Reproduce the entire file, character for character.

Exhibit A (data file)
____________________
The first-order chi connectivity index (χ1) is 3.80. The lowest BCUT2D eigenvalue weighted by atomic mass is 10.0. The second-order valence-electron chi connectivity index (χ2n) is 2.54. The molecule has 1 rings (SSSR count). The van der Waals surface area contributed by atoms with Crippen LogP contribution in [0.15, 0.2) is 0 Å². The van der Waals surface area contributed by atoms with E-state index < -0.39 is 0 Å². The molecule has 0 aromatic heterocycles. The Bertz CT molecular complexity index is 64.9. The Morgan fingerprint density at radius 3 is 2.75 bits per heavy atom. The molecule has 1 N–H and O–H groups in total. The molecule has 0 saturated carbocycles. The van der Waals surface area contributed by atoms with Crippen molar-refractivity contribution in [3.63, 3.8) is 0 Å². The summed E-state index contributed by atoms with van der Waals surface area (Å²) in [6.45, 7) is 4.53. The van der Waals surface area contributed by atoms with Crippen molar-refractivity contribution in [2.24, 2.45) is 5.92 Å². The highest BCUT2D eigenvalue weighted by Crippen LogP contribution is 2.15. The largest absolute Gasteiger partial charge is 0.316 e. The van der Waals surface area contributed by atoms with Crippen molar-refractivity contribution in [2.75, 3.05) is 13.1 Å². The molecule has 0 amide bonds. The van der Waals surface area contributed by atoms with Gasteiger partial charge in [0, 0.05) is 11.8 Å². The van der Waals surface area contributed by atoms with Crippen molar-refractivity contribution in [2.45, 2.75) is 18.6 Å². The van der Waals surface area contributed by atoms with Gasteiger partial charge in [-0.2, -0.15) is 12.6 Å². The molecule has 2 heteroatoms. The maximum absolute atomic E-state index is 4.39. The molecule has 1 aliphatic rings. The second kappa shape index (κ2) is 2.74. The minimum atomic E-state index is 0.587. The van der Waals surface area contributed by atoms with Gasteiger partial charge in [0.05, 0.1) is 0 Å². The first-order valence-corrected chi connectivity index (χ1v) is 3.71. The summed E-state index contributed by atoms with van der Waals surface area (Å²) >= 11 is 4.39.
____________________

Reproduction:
The first-order chi connectivity index (χ1) is 3.80. The lowest BCUT2D eigenvalue weighted by atomic mass is 10.0. The second-order valence-electron chi connectivity index (χ2n) is 2.54. The molecule has 1 rings (SSSR count). The van der Waals surface area contributed by atoms with Crippen LogP contribution in [0.15, 0.2) is 0 Å². The van der Waals surface area contributed by atoms with E-state index < -0.39 is 0 Å². The molecule has 0 aromatic heterocycles. The Bertz CT molecular complexity index is 64.9. The Morgan fingerprint density at radius 3 is 2.75 bits per heavy atom. The molecule has 1 N–H and O–H groups in total. The molecule has 0 saturated carbocycles. The van der Waals surface area contributed by atoms with Crippen molar-refractivity contribution in [3.63, 3.8) is 0 Å². The summed E-state index contributed by atoms with van der Waals surface area (Å²) in [6.45, 7) is 4.53. The van der Waals surface area contributed by atoms with Crippen molar-refractivity contribution in [2.24, 2.45) is 5.92 Å². The highest BCUT2D eigenvalue weighted by Crippen LogP contribution is 2.15. The largest absolute Gasteiger partial charge is 0.316 e. The van der Waals surface area contributed by atoms with Crippen molar-refractivity contribution in [2.75, 3.05) is 13.1 Å². The molecule has 0 amide bonds. The van der Waals surface area contributed by atoms with Gasteiger partial charge in [0, 0.05) is 11.8 Å². The van der Waals surface area contributed by atoms with Crippen molar-refractivity contribution in [2.45, 2.75) is 18.6 Å². The van der Waals surface area contributed by atoms with Gasteiger partial charge in [-0.2, -0.15) is 12.6 Å². The molecule has 2 heteroatoms. The maximum absolute atomic E-state index is 4.39. The molecule has 1 aliphatic rings. The second kappa shape index (κ2) is 2.74. The minimum atomic E-state index is 0.587. The van der Waals surface area contributed by atoms with Gasteiger partial charge in [0.05, 0.1) is 0 Å². The first-order valence-corrected chi connectivity index (χ1v) is 3.71. The summed E-state index contributed by atoms with van der Waals surface area (Å²) >= 11 is 4.39.